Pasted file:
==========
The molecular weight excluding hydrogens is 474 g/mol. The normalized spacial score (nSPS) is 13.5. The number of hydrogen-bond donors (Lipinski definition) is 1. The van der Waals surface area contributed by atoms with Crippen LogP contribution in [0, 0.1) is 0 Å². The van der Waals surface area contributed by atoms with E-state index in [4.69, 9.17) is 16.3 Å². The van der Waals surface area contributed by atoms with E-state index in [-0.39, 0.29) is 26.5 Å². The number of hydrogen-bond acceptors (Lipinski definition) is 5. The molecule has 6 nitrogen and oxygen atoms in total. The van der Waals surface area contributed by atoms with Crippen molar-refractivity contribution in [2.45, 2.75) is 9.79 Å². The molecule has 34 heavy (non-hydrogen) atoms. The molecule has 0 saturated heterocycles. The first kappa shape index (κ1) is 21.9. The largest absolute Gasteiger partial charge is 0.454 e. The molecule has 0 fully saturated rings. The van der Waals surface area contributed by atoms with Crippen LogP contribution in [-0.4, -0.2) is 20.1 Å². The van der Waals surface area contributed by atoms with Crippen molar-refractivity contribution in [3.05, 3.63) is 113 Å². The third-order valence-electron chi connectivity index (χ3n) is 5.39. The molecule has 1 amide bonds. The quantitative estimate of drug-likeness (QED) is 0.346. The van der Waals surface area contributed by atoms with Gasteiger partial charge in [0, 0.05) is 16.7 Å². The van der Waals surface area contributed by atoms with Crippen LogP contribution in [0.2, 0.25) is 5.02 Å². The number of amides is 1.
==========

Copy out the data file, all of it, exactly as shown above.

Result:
The molecular weight excluding hydrogens is 474 g/mol. The normalized spacial score (nSPS) is 13.5. The number of hydrogen-bond donors (Lipinski definition) is 1. The van der Waals surface area contributed by atoms with Crippen LogP contribution in [0, 0.1) is 0 Å². The van der Waals surface area contributed by atoms with E-state index in [4.69, 9.17) is 16.3 Å². The van der Waals surface area contributed by atoms with E-state index in [-0.39, 0.29) is 26.5 Å². The number of hydrogen-bond acceptors (Lipinski definition) is 5. The molecule has 6 nitrogen and oxygen atoms in total. The van der Waals surface area contributed by atoms with Crippen molar-refractivity contribution in [2.45, 2.75) is 9.79 Å². The molecule has 34 heavy (non-hydrogen) atoms. The molecule has 0 saturated heterocycles. The first kappa shape index (κ1) is 21.9. The largest absolute Gasteiger partial charge is 0.454 e. The molecule has 0 fully saturated rings. The van der Waals surface area contributed by atoms with Crippen LogP contribution in [-0.4, -0.2) is 20.1 Å². The van der Waals surface area contributed by atoms with Crippen molar-refractivity contribution in [3.05, 3.63) is 113 Å². The third-order valence-electron chi connectivity index (χ3n) is 5.39. The molecule has 1 amide bonds. The quantitative estimate of drug-likeness (QED) is 0.346. The van der Waals surface area contributed by atoms with Gasteiger partial charge in [0, 0.05) is 16.7 Å². The van der Waals surface area contributed by atoms with Crippen LogP contribution in [0.2, 0.25) is 5.02 Å². The number of amides is 1.